Wednesday, 08 September 2004 11:41

A question of percentage

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For most of us, forging an IT career path means obtaining suitable qualifications, getting a job and gaining the necessary experience to climb the corporate ladder as an IT professional. Some such as Mark Hosking, however, have never had an interest in being an IT employee. Instead, like many of his brethren in Silicon Valley, Hosking would rather be an IT entrepreneur and create jobs.

Thus, when Hosking joined then fast rising Australian PC vendor Ipex as a minority partner in 1987, he saw it as a ticket to achieving his dreams. Hosking believed that an agreement, which ostensibly gave him a five per cent stake in Ipex, would at some stage lead to a big pay day when the company was sold or listed on the stock exchange.

Personal differences between Hosking and the Ipex board, however, caused him to depart the company in 1996, and initiate an eight year legal battle. The problem for Hosking was that he believed that his agreement with Ipex entitled him to a payout on leaving the company equal to five per cent of its deemed value. The problem for Ipex and its founding CEO and majority shareholder, Joel Schwalb, was that they believed Hosking was entitled to nothing.

The ensuing law suit went all the way up to the High Court before a favourable judgement for Hosking was finally handed down in the Supreme Court of Victoria in late August this year. The Court deemed that Hosking's 5 per cent stake in Ipex was worth $1.54 million. Hosking's payout therefore valued Ipex at just under $31 million. However, six months prior to the judgement being handed down, Ipex was sold to listed IT services provider, Volante Group, for $70 million and Ipex had more than $28 million of undistributed profits in the bank . Thus, the real market value of Ipex was somewhere closer to $100 million, which would make Hosking's five per cent stake worth about $5 million. Surprisingly, however, the court did not see the sale as a relevant event in determining the value of the company. Hosking, who has spent a considerable sum on legal fees over the past eight years, is undoubtedly not a very happy IT entrepreneur at the moment and is considering his legal options.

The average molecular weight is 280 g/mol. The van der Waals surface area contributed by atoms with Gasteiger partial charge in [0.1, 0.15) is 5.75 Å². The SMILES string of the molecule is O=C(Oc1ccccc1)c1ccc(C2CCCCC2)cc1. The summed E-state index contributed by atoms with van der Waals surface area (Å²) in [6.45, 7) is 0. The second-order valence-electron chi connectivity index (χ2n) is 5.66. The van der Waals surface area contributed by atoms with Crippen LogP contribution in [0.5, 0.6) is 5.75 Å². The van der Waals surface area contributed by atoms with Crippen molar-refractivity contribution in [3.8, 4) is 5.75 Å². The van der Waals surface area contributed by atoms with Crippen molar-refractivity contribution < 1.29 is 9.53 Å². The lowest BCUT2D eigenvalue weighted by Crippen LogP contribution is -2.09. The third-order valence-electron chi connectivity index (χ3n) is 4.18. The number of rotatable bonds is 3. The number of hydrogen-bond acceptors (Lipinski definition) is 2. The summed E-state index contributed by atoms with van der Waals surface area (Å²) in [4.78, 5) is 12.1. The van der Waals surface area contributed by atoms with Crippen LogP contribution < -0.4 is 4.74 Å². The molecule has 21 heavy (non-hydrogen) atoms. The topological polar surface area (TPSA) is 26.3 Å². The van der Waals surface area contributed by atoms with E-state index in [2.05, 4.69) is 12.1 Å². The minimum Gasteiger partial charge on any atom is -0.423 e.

Meanwhile, as a result of what was effectively a reverse takeover of Volante by Ipex, Schwalb's family company, Takapuna Investments, has a 46.8 per cent stake of Volante, worth approximately $82.6 million. Even more importantly, however, Schwalb, has effectively gained control of a publicly listed IT company which last year had revenues of nearly $350 million and profits of close to $8 million. Volante's CEO, Allan Brackin, who is a five per cent shareholder, announced his resignation from the company in July and the company is searching for a replacement. Schwalb hasn't quite achieved his stated goal of heading Australia's first $500 million IT company but he appears to be on his way. Finally, we wouldn't be in the least surprised if Volante undergoes a name change sometime soon - Ipex Limited has a nice ring to it.


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Stan Beer

 

Stan Beer co-founded iTWire in 2005. With 30 plus years of experience working in IT and Australian technology media, Beer has published articles in most of the IT publications that have mattered, including the AFR, The Australian, SMH, The Age, as well as a multitude of trade publications.

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